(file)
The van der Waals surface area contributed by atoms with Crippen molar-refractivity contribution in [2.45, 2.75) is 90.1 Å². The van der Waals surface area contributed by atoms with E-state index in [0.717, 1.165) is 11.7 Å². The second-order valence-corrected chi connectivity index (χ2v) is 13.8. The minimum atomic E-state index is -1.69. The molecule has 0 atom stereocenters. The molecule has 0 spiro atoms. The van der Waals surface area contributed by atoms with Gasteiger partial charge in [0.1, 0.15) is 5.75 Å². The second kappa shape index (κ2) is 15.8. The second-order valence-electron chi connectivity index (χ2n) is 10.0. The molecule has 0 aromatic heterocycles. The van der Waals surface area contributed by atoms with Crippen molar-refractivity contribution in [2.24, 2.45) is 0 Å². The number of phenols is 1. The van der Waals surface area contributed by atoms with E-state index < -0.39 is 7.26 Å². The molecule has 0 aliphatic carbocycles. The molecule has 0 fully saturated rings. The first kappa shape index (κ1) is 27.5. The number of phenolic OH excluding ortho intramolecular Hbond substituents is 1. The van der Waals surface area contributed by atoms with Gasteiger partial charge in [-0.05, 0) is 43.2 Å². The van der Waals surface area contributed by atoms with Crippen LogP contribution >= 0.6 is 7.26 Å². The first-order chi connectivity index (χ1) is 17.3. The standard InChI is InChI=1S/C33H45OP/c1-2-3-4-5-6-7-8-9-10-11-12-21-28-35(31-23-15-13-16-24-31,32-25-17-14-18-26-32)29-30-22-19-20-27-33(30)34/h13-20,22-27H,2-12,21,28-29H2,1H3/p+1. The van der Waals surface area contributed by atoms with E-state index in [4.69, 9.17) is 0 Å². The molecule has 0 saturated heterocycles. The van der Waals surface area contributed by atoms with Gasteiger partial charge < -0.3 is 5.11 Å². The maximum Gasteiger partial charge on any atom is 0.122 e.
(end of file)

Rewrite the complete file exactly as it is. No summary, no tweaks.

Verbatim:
The van der Waals surface area contributed by atoms with Crippen molar-refractivity contribution in [2.45, 2.75) is 90.1 Å². The van der Waals surface area contributed by atoms with E-state index in [0.717, 1.165) is 11.7 Å². The second-order valence-corrected chi connectivity index (χ2v) is 13.8. The minimum atomic E-state index is -1.69. The molecule has 0 atom stereocenters. The molecule has 0 spiro atoms. The van der Waals surface area contributed by atoms with Gasteiger partial charge in [0.1, 0.15) is 5.75 Å². The second kappa shape index (κ2) is 15.8. The second-order valence-electron chi connectivity index (χ2n) is 10.0. The molecule has 0 aromatic heterocycles. The van der Waals surface area contributed by atoms with Crippen molar-refractivity contribution in [2.24, 2.45) is 0 Å². The number of phenols is 1. The van der Waals surface area contributed by atoms with E-state index < -0.39 is 7.26 Å². The molecule has 0 aliphatic carbocycles. The molecule has 0 fully saturated rings. The first kappa shape index (κ1) is 27.5. The number of phenolic OH excluding ortho intramolecular Hbond substituents is 1. The van der Waals surface area contributed by atoms with Gasteiger partial charge in [-0.05, 0) is 43.2 Å². The van der Waals surface area contributed by atoms with Crippen LogP contribution >= 0.6 is 7.26 Å². The first-order chi connectivity index (χ1) is 17.3. The standard InChI is InChI=1S/C33H45OP/c1-2-3-4-5-6-7-8-9-10-11-12-21-28-35(31-23-15-13-16-24-31,32-25-17-14-18-26-32)29-30-22-19-20-27-33(30)34/h13-20,22-27H,2-12,21,28-29H2,1H3/p+1. The van der Waals surface area contributed by atoms with E-state index in [4.69, 9.17) is 0 Å². The molecule has 0 saturated heterocycles. The van der Waals surface area contributed by atoms with Gasteiger partial charge < -0.3 is 5.11 Å². The maximum Gasteiger partial charge on any atom is 0.122 e.